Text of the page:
Many stations, especially those in the heart of London, will be closed on Monday. This could cause heartburn for commuters needing to get back to the office after a long holiday weekend and chaos for holiday travellers in town to enjoy the pomp and circumstance of the Queen’s Jubilee celebrations
Londoners entranced all weekend by the Queen’s Platinum Jubilee celebrations may wake up to a rude shock on Monday morning with workers of the London Underground, also known as the Tube, set for a 24-hour strike on Monday.
Here’s everything you need to know about the impending crisis:
Who is going on strike?
Thousands of members of the Rail, Maritime and Transport (RMT) union are set to walk out of their jobs on Monday.
But as per the BBC, RMT Tube station staff will also carry out action short of a strike – no working on overtime or days of rest – from Friday itself, which may impact some journeys.
Why are workers striking?
The usual reasons – jobs, money and working conditions.
Railway staff are caught between soaring inflation and frozen pay since 2020 – though London Underground workers did get an 8.4 per cent rise recently – and a government looking to cut costs by around 10 per cent, as per The BBC.
Network Rail, the State-owned company that runs the infrastructure, believes it can save more than £100m a year through workplace reform.
That includes changing its maintenance regime to a “risk-based” assessment and using more technology, rather than having so many boots on the ground.
Using more technology and keeping less workers on the payroll.
Unions also worry about train companies closing ticketing offices and pay not being able to match inflation. They also argue that those hailed for working on the frontlines during the pandemic at great personal risk should not lose jobs or face pay cuts.
But that’s easier said than done.
As per The Guardian, the pandemic did a real number on rail finances. Prior to 2020, taxpayers subsidised industry to the tune of around £4billion per year.
But since COVID-19 hit, the treasury has doled out around 15 £billion, as per the report.
While passenger numbers have returned to around 80 per cent of pre-COVID levels, the revenues are significantly lower than key areas.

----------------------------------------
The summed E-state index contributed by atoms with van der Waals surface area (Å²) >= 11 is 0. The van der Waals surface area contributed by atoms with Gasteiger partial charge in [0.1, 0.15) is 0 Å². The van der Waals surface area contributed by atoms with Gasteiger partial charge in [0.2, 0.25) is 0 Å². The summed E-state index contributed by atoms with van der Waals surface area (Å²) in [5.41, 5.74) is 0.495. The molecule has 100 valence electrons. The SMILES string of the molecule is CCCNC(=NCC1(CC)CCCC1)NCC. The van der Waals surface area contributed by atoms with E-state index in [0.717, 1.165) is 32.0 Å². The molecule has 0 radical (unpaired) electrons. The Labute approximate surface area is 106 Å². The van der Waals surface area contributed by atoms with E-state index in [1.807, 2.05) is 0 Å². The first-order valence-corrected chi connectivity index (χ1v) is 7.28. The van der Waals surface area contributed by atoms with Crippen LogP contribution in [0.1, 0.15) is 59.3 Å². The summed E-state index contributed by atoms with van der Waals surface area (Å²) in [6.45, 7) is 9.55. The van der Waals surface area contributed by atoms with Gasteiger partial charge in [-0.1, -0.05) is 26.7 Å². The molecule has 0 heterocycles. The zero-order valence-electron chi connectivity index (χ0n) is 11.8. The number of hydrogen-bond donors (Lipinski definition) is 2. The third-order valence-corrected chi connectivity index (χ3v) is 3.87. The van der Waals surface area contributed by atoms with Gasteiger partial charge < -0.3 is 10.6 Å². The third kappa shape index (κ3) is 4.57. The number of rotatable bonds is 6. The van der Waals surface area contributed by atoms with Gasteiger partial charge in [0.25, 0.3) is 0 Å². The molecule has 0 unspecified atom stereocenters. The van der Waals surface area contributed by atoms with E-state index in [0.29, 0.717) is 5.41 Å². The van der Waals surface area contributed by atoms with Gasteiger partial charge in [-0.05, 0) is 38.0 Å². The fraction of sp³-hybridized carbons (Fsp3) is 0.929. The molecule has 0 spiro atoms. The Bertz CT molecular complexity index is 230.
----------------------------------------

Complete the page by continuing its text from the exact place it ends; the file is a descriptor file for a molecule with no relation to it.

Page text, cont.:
What could be the impact?
As per the BBC, Transport for London (TfL) said many stations, especially those in the centre of London, will be closed from start of service on Monday till 8 am on Tuesday.
This could cause chaos and heartburn for those who will need to get back to the office after a long holiday weekend.
Then there’s the thousands of tourists who flocked to London to catch a glimpse of the pomp and circumstance.
What do authorities say?
Sadiq Khan told the BBC said he was “pleased the RMT are open to talks” over the industrial action which would see 4,000 staff walk out.
A spokesperson said: “The mayor urges the RMT to call off this strike action which will have a serious impact on London’s businesses and commuters, at a time when we are working to get more passengers back on to the network and boost the capital’s economic recovery.”
TfL said the entire network would be affected by Monday’s action, and urged people to consider working from home and to “not to take [their frustration] out on those who are trying to help”.
Andy Lord, TfL’s chief operating officer, said: “We haven’t proposed any changes to pensions, and nobody has or will lose their jobs because of the proposals we have set out.
“We know our customers deserve better than this and that is why we’re urging the RMT to call off this action and work with us to find a resolution to this dispute, which is threatening London’s recovery from the pandemic.”
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